Game Reports Kenya Masai Mara

Masai Mara weather and wildlife May 2024

A month with two faces: May has been both exceptionally wet at times while at others the sun has broken through and dried up the muddy roads with surprising speed. The Mara River has captured everybody’s attention and talk at camp has frequently been about rainfall upriver.

Photo credit Frankie Adamson 

The plains may seem quieter, but there’s plenty happening still, if you take some time to slow down and watch. Intense competition for prey makes for some serious clashes between predators and scavengers at kill sites, hippos gather in huge numbers in shallower pools, and the skies put on quite the performance with both moody storm clouds punctuated by arresting sunsets.

May sunset – photo credit Frankie Adamson 

Weather and grasslands

May has been a mixed month for weather, with exceptionally heavy downpours occurring in the first week of the month but getting fewer and further between as the days went by. In total, 112mm of rainfall was recorded this month, mostly within the first 2 weeks.

The sun has been rising at approximately 6:36am and setting at around 6:38pm in the evenings. Due to the ever-present threat of rain at the start of the month, sunrises and sunsets were often obscured by low lying cloud; however, when the sun did get a clear showing, the results were spectacular.

Sunrise Masai Mara Kenya

May sunrise – photo credit Frankie Adamson 

On the 1st of May, after immense heavy rain upriver, the Talek River burst its banks and flooded many camps which sit alongside it, as well as flooding the Talek gate itself. The Mara Bridge, which connected the Reserve with the Mara Triangle, was also swept away by the excessive force of the water once the Talek flowed into the Mara River.

All eyes were on the Mara River levels near our camps in the first week of May, as the water levels rose quite drastically in a short space of time. Gratefully, our Mara camps did not flood, but precautions were taken to ensure the safety of all guests and staff at our properties.

Mara River, Kenya

The Mara River on the 6th of May – photo credit Frankie Adamson 

While April’s heavy rain transformed the grasslands into verdant hues of green, May saw the grass grow even longer out on the plains and it is now turning more of a golden colour as we move into June. The Red Oat grass (Themeda triandra) which covers much of the Mara’s plains is now in seed and its density, length and colour makes an excellent hiding place for sleepy lions.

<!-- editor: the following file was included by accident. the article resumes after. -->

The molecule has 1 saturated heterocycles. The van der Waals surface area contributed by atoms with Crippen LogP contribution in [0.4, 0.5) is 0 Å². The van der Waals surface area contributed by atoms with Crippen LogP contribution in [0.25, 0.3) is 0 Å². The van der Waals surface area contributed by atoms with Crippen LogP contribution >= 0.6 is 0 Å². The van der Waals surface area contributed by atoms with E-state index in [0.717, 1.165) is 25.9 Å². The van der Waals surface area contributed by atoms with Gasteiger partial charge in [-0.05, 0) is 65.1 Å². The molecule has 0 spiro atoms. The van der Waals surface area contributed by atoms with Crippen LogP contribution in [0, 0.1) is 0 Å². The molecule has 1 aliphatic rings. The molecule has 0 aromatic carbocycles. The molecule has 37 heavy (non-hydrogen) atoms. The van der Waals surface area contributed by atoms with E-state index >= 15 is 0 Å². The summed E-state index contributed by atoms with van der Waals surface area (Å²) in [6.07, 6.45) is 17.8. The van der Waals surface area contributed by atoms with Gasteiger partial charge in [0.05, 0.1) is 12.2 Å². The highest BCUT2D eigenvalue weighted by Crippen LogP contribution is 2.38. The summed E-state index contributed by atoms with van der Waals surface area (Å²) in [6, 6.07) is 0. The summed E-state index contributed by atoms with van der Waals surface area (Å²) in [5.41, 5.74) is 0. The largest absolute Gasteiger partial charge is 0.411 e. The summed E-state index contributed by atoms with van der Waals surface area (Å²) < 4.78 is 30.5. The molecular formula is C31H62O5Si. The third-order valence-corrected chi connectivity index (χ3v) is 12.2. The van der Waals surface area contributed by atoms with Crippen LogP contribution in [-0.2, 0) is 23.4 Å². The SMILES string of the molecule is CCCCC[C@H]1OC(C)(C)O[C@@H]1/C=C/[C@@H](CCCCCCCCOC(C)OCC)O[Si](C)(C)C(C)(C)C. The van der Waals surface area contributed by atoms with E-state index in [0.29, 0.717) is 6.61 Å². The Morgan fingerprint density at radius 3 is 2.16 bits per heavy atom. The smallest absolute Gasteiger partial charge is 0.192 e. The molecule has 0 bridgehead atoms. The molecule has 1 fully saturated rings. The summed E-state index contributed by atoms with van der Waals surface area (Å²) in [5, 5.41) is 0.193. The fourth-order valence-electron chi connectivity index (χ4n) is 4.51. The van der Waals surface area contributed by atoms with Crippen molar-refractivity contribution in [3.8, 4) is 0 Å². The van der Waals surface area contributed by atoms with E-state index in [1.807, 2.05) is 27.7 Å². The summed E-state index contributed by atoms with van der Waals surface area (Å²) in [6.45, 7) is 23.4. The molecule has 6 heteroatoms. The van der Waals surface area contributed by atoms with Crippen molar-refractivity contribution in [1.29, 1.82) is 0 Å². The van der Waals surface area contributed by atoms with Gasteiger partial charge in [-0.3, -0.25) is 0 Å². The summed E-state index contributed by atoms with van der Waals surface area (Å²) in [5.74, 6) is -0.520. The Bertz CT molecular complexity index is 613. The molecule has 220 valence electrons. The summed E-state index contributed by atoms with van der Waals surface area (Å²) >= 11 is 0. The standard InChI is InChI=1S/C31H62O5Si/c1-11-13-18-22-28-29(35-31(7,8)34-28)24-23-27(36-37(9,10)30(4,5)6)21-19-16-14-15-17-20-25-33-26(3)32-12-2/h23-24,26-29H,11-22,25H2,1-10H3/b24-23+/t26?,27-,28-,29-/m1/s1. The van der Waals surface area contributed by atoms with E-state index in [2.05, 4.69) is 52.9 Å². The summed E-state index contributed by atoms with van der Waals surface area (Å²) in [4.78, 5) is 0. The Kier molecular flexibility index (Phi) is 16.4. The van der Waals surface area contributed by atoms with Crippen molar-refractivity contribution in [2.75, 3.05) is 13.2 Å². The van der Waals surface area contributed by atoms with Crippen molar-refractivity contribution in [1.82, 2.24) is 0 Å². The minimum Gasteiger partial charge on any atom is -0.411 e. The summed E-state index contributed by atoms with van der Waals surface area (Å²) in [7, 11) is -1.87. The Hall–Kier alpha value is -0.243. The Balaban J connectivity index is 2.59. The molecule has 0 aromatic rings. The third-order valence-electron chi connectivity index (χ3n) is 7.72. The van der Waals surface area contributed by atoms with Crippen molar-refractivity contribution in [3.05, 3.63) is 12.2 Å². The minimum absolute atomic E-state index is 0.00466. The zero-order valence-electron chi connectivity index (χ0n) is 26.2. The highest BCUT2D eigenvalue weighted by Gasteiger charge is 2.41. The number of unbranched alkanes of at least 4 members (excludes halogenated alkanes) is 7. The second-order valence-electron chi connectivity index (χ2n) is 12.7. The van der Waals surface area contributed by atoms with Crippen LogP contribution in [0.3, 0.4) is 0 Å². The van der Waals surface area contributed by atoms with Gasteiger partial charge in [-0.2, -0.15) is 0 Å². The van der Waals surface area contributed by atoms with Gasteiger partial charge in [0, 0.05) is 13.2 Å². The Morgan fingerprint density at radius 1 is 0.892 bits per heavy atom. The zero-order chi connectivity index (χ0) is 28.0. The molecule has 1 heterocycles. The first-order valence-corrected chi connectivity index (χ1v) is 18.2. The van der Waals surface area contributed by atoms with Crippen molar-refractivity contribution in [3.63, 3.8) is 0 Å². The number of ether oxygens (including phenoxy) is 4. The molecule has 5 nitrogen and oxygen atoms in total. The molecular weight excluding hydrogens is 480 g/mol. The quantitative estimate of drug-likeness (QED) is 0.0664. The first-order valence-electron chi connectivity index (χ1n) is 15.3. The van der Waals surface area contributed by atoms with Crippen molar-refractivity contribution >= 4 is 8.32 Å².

Marsh Pride lioness Naserian is the same color as the grass – photo credit Frankie Adamson 

On the 23rd of May, we were treated to an absolutely spectacular sight of the full moon. It was as though the sunset was competing for attention that evening, as on one side, reds and pinks filled the sky with great drama, and on the other the moon rose amidst a vibrance of purple and blue. Being surrounded by a herd of elephants during this particular moment made for some absolutely breathtaking images from a photography perspective.

Full moon Masai Mara

A beautiful full moon as seen from Governors’ Camp – photo credit Frankie Adamson 

On the plains

A great deal of the plain’s grazers, including zebra, eland, topi, Thompson’s and Grant’s gazelle, have eschewed the dangers concealed by the long grass by leaving the Reserve and seeking refuge on the more open plains of Mara North Conservancy.

When the Mara River levels were at their highest, large herds of elephants with several young babies could be seen grazing across the open plains near Governors’ Camp, across Paradise plains and on the lower slopes of Rhino Ridge. Once river levels became more manageable in the second half of May, these big herds dissipated, presumably being able to cross back into the Mara Triangle.

Elephants Masai Mara

A real trunk twister – photo credit Frankie Adamson 

Camp regular, Blossom the bull elephant – instantly recognizable not least because of his huge size but on account of his lone remaining ‘right-hand’ tusk – had a rough week at the end of April / beginning of May. He was spotted for at least five days straight, casting a forlorn figure alone at Bila Shaka area. For large portions of time he was even lying down, using a termite mound as a giant pillow for his gargantuan head.

Blossom the elephant Masai Mara

Blossom looking a little worse for wear – photo credit Frankie Adamson 

When standing, he was avoiding placing his whole weight on both of his back legs, choosing to elevate one foot off the ground at a time and was barely eating. Governors’ guides feared the worst for him, until one morning he had suddenly brightened up and moved on, spotted near Private Camp mock charging a vehicle – grumpy, but seemingly back to full health.

Blossom the elephant Masai Mara

Blossom – photo credit Frankie Adamson 

In the second week of May, we spotted him grazing near the Mara North Conservancy border, thankfully looking a lot more like his old self. Another of Governors’ resident elephants, ‘Harry,’ has also been seen with fellow bull elephants in marsh throughout the month of May.

Large breeding herds of buffalo can be seen dotted around the grasslands; they are the main target for predators in the absence of many other plain’s grazers. There are many small baby buffalos hidden amongst the larger bodies, hairier and browner in colour, before they grow up and turn a darker shade of black.

A herd of Cape buffalos – photo credit Frankie Adamson 

On the 2nd of May, just as the Marsh Pride were looking to hunt, opportunistic hyenas snatched a baby buffalo from a large grazing herd and began eating quickly. Governors’ guides saw the Marsh Pride lions attracted by the large commotion and jump in to snatch a paltry meal from the hyenas.

The Marsh Pride Kenya

The Marsh Pride keeps an eye on the buffalo herd in the distance – photo credit Frankie Adamson